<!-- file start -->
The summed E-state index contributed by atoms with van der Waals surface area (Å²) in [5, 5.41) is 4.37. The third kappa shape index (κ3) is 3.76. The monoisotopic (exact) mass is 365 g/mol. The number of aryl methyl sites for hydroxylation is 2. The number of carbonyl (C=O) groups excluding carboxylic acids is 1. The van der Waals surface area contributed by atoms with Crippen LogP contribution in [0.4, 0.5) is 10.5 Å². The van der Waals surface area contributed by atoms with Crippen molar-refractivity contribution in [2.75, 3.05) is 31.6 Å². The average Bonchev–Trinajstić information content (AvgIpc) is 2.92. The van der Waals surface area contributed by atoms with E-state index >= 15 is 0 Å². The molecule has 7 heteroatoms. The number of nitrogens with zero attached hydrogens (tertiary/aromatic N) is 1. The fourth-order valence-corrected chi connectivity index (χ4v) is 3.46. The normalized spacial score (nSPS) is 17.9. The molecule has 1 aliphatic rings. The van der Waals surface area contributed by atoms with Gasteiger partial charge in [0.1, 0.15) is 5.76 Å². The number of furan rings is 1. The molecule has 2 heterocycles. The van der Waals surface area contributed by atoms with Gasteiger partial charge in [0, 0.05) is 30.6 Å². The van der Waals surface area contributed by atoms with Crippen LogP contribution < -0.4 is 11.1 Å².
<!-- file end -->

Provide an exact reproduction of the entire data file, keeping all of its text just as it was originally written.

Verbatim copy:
The summed E-state index contributed by atoms with van der Waals surface area (Å²) in [5, 5.41) is 4.37. The third kappa shape index (κ3) is 3.76. The monoisotopic (exact) mass is 365 g/mol. The number of aryl methyl sites for hydroxylation is 2. The number of carbonyl (C=O) groups excluding carboxylic acids is 1. The van der Waals surface area contributed by atoms with Crippen LogP contribution in [0.4, 0.5) is 10.5 Å². The van der Waals surface area contributed by atoms with Crippen molar-refractivity contribution in [2.75, 3.05) is 31.6 Å². The average Bonchev–Trinajstić information content (AvgIpc) is 2.92. The van der Waals surface area contributed by atoms with E-state index >= 15 is 0 Å². The molecule has 7 heteroatoms. The number of nitrogens with zero attached hydrogens (tertiary/aromatic N) is 1. The fourth-order valence-corrected chi connectivity index (χ4v) is 3.46. The normalized spacial score (nSPS) is 17.9. The molecule has 1 aliphatic rings. The van der Waals surface area contributed by atoms with Gasteiger partial charge in [0.1, 0.15) is 5.76 Å². The number of furan rings is 1. The molecule has 2 heterocycles. The van der Waals surface area contributed by atoms with Gasteiger partial charge in [0, 0.05) is 30.6 Å². The van der Waals surface area contributed by atoms with Crippen LogP contribution < -0.4 is 11.1 Å².